Donor heart transplantation

In only 50 years, the practice of donor heart transplantation has come a long way from being a “surgical miracle” and singular risky operations to the everyday global surgical practice. More and more clinics introduce the practice of the transplantation of a donor heart to their patients, new laws are constantly adopted, and public institutions of organ donations are formed. But, with the development of science and technologies of transplantation, a lot of problems have appeared, the principal one being the shortage of donor organs.

This is especially true for donor heart transplantation. A lot of organs for the transplantation can be taken from the living donor – a kidney, parts of the liver, blood, and more. But the heart can only be taken from a donor with confirmed brain death. The heart is also hard to accept for the patient’s body, and the risk of rejection is high.

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The ethical part of the problem raises the most questions. Considering that even in countries, in which the number of heart transplantations in year is 5-10 times higher than in Russia, only 1 of the 10 patients lives until the moment of transplantation, the shortage of donor hearts has been the main problem for many years. In Russia, the buying and selling of donor organs is forbidden by the state law, which decreases the number of organs available for the transplantation, but removes almost all possibilities for illegal organ acquisition. In other countries, the presumption of consent is accepted – either the “soft” version, when organs can only be taken from the donor that gave the consent to do so, or the ‘hard’ version, when it is only forbidden to take organs from the patients who explicitly disagreed with being a donor. But, probably, the most common method is the acquisition of the organs for the transplant after receiving the consent from the deceased person’s relatives (this method takes place in Russia, too).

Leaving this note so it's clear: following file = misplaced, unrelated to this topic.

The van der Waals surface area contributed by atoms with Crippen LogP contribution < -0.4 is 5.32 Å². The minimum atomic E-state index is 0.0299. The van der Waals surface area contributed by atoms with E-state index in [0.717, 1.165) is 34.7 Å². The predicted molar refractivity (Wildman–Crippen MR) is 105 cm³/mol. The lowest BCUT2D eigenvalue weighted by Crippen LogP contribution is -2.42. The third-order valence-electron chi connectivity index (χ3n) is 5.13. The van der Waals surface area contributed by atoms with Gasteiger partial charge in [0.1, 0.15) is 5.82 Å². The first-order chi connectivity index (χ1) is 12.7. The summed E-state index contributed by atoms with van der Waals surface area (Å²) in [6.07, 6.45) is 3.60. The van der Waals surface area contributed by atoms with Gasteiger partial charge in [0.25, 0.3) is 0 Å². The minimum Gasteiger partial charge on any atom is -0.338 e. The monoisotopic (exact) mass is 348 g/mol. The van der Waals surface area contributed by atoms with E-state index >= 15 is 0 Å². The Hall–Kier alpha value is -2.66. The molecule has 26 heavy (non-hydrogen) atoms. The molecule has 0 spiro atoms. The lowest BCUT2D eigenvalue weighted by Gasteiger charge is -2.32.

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Nowadays, rejection of the donor heart happens less and less frequently. The patient is prescribed with immunosuppressive drugs until the risk of the rejection becomes minimal, and the selection criteria become more and more strict. Yet the cases of a late rejection still happen: in one of the cases, the patient’s body rejected the donor heart 9 years after the surgery.

Donor heart transplant is a hope for the normal life to the patients with a case of heart failure in the terminal stage. But it is not the only option for the patients with such a problem. Recently, an alternative to the heart transplant has appeared in many countries, including Russia. It is a ventricular assist device, which provides an emergency recovery to the pump function of the patient’s heart. In some cases, the installation of such a device is only a temporary substitution of the heart’s functions for the patients waiting for the donor heart transplantation. In other cases, the ventricular assist device is a full substitute for the donor heart, which functions just as well and gives the patient a long and full life.